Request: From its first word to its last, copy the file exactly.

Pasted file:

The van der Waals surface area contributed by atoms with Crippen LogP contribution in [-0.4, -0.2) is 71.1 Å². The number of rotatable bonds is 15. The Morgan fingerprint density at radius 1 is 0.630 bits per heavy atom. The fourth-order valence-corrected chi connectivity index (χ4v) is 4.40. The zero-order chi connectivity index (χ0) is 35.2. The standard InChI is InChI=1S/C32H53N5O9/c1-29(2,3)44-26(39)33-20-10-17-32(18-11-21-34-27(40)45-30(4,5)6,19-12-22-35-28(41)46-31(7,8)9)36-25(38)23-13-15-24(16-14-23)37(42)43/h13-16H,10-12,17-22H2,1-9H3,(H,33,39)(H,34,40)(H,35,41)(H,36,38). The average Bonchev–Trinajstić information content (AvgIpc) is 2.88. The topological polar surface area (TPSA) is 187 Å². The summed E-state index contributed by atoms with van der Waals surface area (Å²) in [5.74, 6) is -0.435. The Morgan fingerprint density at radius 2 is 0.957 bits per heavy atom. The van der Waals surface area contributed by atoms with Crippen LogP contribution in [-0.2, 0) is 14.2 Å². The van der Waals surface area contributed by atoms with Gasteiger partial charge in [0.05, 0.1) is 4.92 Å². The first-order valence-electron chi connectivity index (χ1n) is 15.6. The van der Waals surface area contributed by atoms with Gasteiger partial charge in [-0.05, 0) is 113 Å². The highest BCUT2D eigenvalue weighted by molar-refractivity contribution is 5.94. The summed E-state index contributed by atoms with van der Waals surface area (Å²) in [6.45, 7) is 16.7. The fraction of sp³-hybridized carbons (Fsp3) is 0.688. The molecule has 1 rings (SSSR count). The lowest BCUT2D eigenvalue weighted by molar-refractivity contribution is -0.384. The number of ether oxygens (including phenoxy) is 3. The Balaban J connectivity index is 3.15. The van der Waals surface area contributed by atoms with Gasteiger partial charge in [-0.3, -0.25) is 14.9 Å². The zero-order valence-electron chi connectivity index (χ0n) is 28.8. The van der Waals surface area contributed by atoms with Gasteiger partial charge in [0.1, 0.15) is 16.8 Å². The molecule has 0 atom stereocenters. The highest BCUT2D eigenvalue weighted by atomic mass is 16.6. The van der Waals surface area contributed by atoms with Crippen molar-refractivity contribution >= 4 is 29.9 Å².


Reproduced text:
The van der Waals surface area contributed by atoms with Crippen LogP contribution in [-0.4, -0.2) is 71.1 Å². The number of rotatable bonds is 15. The Morgan fingerprint density at radius 1 is 0.630 bits per heavy atom. The fourth-order valence-corrected chi connectivity index (χ4v) is 4.40. The zero-order chi connectivity index (χ0) is 35.2. The standard InChI is InChI=1S/C32H53N5O9/c1-29(2,3)44-26(39)33-20-10-17-32(18-11-21-34-27(40)45-30(4,5)6,19-12-22-35-28(41)46-31(7,8)9)36-25(38)23-13-15-24(16-14-23)37(42)43/h13-16H,10-12,17-22H2,1-9H3,(H,33,39)(H,34,40)(H,35,41)(H,36,38). The average Bonchev–Trinajstić information content (AvgIpc) is 2.88. The topological polar surface area (TPSA) is 187 Å². The summed E-state index contributed by atoms with van der Waals surface area (Å²) in [5.74, 6) is -0.435. The Morgan fingerprint density at radius 2 is 0.957 bits per heavy atom. The van der Waals surface area contributed by atoms with Crippen LogP contribution in [-0.2, 0) is 14.2 Å². The van der Waals surface area contributed by atoms with Gasteiger partial charge in [0.05, 0.1) is 4.92 Å². The first-order valence-electron chi connectivity index (χ1n) is 15.6. The van der Waals surface area contributed by atoms with Gasteiger partial charge in [-0.05, 0) is 113 Å². The highest BCUT2D eigenvalue weighted by molar-refractivity contribution is 5.94. The summed E-state index contributed by atoms with van der Waals surface area (Å²) in [6.45, 7) is 16.7. The fraction of sp³-hybridized carbons (Fsp3) is 0.688. The molecule has 1 rings (SSSR count). The lowest BCUT2D eigenvalue weighted by molar-refractivity contribution is -0.384. The number of ether oxygens (including phenoxy) is 3. The Balaban J connectivity index is 3.15. The van der Waals surface area contributed by atoms with Gasteiger partial charge in [-0.3, -0.25) is 14.9 Å². The zero-order valence-electron chi connectivity index (χ0n) is 28.8. The van der Waals surface area contributed by atoms with Gasteiger partial charge in [0.1, 0.15) is 16.8 Å². The molecule has 0 atom stereocenters. The highest BCUT2D eigenvalue weighted by atomic mass is 16.6. The van der Waals surface area contributed by atoms with Crippen molar-refractivity contribution >= 4 is 29.9 Å².